Backyard Frenzy

Platform: iPhone, iPad, Android (Google Play Store), Amazon Apps, Windows Phone, PC/Mac (Online)

Engine: Unity

Language: C#

Tools Used: Unity, Photoshop, Lucidchart, Redmine, Perforce

Duration: 3 Weeks

Release Date: Nov 5, 2014

Team Size: 10+

Role: Game Designer, Scripter.

Brief Game description:

Backyard Frenzy is a whack-a-mole style minigame within the GameDay Heroes app. The player is tasked with tapping everything that appears except their team's rusher. If they tap their rusher, a button appears which the player must tap three times to resume play. If the player taps a whistle, it clears the field. The game ends after forty-five seconds have passed. Power ups can be used to help the player or hinder their opponents.





Detailed Info:

Backyard Frenzy was meant as an update to help expand the GameDay Heroes application. As time progressed, we were receiving a lot of feedback from the NFL to add additional minigames which featured the rushers. Having designed the teams system, I was playing with the idea of leveraging a player's current allegiance to a team against the other teams. This resulted in Backyard Frenzy. The players of NFL GameDay Heroes have a team they love, and I used this love to keep them from tapping their team. Instead, they are tapping the opposing teams' rushers for points. The whistle was added as a "super weapon", something to excite the player when they see it. When one of these appears, the players jump for it due to its power at giving them quick points.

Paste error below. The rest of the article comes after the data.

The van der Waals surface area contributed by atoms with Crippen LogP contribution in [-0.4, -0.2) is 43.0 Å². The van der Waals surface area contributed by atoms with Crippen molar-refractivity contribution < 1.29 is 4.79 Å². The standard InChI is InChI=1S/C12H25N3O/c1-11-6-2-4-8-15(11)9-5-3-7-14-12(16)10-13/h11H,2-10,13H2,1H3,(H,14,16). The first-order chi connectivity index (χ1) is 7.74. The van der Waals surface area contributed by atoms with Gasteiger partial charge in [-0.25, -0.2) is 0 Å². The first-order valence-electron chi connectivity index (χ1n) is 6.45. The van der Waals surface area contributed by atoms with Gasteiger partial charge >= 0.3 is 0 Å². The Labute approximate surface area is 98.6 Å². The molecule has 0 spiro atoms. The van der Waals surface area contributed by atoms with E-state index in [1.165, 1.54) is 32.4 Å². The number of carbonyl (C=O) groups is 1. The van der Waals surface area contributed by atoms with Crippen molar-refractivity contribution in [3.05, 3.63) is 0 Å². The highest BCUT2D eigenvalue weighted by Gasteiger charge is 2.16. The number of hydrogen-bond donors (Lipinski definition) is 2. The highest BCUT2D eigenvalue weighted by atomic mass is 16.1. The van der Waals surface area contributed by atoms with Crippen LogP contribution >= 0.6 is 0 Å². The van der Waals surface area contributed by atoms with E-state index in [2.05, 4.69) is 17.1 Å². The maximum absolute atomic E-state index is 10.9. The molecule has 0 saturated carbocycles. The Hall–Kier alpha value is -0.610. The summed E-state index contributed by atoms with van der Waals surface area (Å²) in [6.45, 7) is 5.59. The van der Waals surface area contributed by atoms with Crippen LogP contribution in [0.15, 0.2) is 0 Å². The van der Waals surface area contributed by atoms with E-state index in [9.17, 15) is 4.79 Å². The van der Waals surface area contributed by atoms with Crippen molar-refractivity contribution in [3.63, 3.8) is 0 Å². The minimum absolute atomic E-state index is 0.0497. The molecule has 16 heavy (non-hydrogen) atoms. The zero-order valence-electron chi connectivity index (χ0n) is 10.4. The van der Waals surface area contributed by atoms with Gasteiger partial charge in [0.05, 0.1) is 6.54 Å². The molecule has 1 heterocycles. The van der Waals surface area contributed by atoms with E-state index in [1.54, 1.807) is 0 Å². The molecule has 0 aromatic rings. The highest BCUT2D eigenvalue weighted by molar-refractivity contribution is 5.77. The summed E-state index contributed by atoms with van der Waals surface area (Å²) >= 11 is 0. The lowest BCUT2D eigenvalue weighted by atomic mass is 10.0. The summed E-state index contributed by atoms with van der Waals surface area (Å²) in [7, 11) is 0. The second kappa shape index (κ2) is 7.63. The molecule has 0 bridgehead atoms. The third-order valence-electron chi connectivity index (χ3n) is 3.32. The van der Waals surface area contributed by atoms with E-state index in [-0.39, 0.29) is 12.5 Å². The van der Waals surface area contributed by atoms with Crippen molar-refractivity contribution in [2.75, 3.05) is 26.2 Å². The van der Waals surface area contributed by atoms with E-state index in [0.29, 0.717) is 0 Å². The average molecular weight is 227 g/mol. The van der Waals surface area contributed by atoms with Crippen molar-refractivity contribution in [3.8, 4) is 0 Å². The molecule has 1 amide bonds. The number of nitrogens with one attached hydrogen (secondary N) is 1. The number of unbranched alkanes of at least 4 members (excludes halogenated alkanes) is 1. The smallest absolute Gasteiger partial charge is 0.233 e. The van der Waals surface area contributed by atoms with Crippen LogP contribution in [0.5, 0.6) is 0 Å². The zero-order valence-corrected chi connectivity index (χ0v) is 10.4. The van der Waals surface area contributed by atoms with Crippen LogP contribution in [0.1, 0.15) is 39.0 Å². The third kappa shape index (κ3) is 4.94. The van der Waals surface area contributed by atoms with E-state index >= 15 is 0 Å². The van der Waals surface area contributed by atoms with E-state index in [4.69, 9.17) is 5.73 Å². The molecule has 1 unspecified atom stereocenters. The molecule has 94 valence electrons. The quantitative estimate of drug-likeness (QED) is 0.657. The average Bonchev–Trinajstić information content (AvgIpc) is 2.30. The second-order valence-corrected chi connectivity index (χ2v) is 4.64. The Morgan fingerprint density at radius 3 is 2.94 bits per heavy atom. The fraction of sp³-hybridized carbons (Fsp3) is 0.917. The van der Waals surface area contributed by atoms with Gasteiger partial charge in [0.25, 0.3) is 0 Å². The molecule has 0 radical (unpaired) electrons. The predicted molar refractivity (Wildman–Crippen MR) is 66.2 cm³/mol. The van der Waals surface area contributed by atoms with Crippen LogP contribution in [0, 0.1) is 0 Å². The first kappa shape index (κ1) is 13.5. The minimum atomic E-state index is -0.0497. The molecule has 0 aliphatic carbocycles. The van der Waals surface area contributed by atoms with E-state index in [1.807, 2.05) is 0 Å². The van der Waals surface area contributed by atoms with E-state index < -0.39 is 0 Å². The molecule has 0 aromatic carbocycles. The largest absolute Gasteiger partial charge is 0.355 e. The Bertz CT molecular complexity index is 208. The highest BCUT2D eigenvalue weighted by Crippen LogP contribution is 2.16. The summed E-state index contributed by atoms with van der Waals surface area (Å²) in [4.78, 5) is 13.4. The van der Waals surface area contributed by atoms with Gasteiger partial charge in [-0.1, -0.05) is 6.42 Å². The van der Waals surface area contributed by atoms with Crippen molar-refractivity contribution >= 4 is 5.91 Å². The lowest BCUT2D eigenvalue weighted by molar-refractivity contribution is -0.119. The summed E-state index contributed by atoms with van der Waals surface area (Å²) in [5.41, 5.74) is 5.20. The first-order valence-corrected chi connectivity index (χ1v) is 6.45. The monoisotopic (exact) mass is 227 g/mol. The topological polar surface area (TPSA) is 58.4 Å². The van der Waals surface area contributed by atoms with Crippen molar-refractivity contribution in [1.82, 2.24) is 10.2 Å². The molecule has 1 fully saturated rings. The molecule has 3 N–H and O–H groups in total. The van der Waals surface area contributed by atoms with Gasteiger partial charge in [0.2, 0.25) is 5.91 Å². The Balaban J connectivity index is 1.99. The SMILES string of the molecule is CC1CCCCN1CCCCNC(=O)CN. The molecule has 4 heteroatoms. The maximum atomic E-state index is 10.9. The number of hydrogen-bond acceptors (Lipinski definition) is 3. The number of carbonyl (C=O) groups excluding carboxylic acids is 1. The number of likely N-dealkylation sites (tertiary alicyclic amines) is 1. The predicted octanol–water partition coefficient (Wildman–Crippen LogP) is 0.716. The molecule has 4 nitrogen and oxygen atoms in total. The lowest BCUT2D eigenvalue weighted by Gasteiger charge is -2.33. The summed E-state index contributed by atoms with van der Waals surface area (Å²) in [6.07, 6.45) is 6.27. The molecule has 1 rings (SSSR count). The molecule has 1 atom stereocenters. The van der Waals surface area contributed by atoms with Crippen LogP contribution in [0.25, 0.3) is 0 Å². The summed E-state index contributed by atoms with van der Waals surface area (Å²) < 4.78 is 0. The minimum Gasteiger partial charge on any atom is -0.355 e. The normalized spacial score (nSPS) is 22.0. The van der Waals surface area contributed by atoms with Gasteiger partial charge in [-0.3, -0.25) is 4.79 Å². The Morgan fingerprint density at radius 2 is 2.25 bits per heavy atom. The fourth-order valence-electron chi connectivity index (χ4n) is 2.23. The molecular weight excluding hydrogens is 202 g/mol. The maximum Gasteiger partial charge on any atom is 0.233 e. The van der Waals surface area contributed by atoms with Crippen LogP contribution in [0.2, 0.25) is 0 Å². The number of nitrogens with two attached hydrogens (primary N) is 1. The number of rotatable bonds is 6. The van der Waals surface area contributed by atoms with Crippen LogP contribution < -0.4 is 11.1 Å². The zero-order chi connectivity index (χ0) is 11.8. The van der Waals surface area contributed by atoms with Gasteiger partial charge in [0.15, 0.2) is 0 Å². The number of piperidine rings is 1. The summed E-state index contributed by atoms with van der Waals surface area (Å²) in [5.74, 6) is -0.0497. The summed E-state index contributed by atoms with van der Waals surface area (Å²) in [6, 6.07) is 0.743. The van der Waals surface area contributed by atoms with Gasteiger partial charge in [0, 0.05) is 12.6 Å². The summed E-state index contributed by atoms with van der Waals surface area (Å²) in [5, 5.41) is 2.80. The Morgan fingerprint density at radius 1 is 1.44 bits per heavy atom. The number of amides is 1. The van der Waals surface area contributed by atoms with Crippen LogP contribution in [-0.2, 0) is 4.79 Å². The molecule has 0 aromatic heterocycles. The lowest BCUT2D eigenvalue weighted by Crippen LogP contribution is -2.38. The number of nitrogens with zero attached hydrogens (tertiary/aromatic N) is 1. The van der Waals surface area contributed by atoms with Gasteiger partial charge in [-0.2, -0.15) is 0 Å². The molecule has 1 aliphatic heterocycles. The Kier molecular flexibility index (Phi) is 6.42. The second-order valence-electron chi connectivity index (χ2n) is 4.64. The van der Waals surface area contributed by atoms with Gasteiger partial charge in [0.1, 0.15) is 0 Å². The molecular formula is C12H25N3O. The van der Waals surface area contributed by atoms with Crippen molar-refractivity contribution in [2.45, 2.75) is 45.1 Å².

The Update:

You'll notice in the description that players must tap a button three times to resume gameplay. This actually wasn't the initial design upon release. The first version of Backyard Frenzy was exclusively released on mobile devices, and if the player tapped their own mascot they would have to shake the device. The button came along because we were receiving feedback that shaking an iPad was incredibly difficult. The players were having issues holding the larger mobile devices in one hand, tapping with the other and transitioning to holding it with two hands and shaking the device. So the button was my response to make gameplay easier. The player would no longer have to transition to different holds on the device. They could simply hold the device with one hand and continue tapping with the other hand. This also solved the issue of how the game would function when we decided to port it to PC. 

Disclaimer: Art done by artists at JumpStart - Knowledge Adventure.